Moms are fired up. A pandemic without childcare support, followed by the demise of the paid leave plan, more than 193 incidents of gunfire on school grounds during the 2021-2022 school year, and, of course, the fall of Roe v. Wade has given women plenty to be upset about—and put them at the forefront of this year's midterm elections.
After the “Great Resignation” many women have still not returned to the workforce. And no wonder. Women have held a disproportionate amount of the responsibilities in the home while still expected to break through that glass ceiling. According to a McKinsey Women in the Workplace study, women feel far more exhausted, burned out, and under pressure than men.
“We still have over a million women in the country that have not gone back to work yet,” New York Governor Hochul noted during my interview with her last month.
The loss of women in the workforce is no accident. It was the culmination of a lack of paid leave, a lack of upward mobility, and a lack of help in the home. In 2021, when the country was poised to finally offer a comprehensive paid leave policy that would provide both women and men with the resources they need to care for their children and loved ones, the bill died in the Senate because Democrats could not achieve a simple majority.
But even at school, where moms should be confident their children are cared for and safe, they cannot be. On May 24, 2022, 19 elementary school students were shot along with two teachers. The heartbreaking scene that played out in the halls of Robb Elementary School in Uvalde, Texas, is all too common. From Sandy Hook, to Stoneman Douglas, to Oxford High School, to Santa Fe High School, it is no wonder parents are afraid to send their children to school.
And when, after the death of 19 children, nearly 200 congressional reps voted against gun control legislation, it became clear that if things were going to meaningfully change, we, the moms, had to change them. Local mom and organizer Bryony Freij is doing just that in New York’s 1st Congressional district, deemed the second most competitive district in the country. Freij has mobilized other moms to vote on initiatives like affordable housing, a key issue in places like Long Island.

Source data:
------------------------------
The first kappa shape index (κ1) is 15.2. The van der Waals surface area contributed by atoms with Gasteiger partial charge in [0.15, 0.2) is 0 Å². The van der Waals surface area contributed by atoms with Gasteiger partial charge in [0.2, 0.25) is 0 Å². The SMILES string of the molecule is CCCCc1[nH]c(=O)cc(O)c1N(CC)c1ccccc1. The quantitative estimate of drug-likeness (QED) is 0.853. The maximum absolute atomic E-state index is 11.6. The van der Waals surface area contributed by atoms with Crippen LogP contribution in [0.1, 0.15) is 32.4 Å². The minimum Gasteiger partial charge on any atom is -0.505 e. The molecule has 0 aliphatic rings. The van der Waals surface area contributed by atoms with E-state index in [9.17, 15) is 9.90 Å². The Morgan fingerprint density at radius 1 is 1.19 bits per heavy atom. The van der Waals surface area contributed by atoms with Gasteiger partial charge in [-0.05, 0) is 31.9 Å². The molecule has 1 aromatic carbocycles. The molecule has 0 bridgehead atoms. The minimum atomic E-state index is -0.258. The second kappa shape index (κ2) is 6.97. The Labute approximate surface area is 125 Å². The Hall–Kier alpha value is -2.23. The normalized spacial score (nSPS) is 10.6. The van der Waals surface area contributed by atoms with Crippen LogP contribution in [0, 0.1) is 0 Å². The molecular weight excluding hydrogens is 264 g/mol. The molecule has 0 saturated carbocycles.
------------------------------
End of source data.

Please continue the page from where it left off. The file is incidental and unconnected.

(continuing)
The power of moms is already on display. After the Supreme Court overturned Roe v. Wade, Republican legislators and governors across the country immediately moved to make abortion illegal in their jurisdictions. In Kansas, the right to an abortion was on the ballot during the primaries in August. Leading up to the vote, women made up more than 70 percent of newly registered voters, according to an analysis of the state’s registered voter list by the New York Times. (It’s a nationwide trend; since the Dobbs decision, Ohio, Florida, and Pennsylvania have also seen surges in women registering to vote.) Thanks to those who went to the polls, the initiative was overwhelmingly rejected, meaning essential health care for hundreds of thousands of women both in Kansas and in surrounding states was maintained.
I had the opportunity to sit down with Vice President Harris to talk about reproductive rights, or the lack thereof, recently, and during my conversation, she noted the implications of the Dobbs decision, “So much about the progress of our nation has been measured by the expansion of rights. And now we are seeing an intentional restriction of rights. What is that saying about the trajectory and the direction of our country?
Families have been completely left out of the conversation surrounding access to abortion. More than 60 percent of those who seek an abortion already have children. Without my access to essential women’s health care like birth control (which is also being threatened), millions of women would be unable to properly plan for their family.
Moms across the country are mobilizing around candidates who address these key issues. Take Wisconsin, where Moms for Mandela has emerged in support of Mandela Barnes, the Democratic candidate for U.S. Senate. This group is just one example of the organic organizing that will be influential to the outcome of this year's midterm elections.
To think that in the face of no paid leave, rampant gun violence, the loss of our bodily rights, and more, women would not show up to the polls this November is simply ignorance. Come November, I have no doubt that women will be the largest force for change. They will be the deciders, holding the ability to tip the scales toward a safer future for our children, our bodies, and our country.
Are you registered to vote? Check your registration at vote.org and register TODAY to vote on November 8th.
Correction: A previous version of this article mistakenly listed Moms for Mandela as Moms of Mandela. We regret the error.
Emily Tisch Sussman is the Founder and Host of “She Pivots,” the podcast in partnership with Marie Claire about women, their stories, and how their pivot became their success. She is a contributing editor to Maire Claire and the guest host of the Marie Claire Instagram Live series “Getting Down to Business.”
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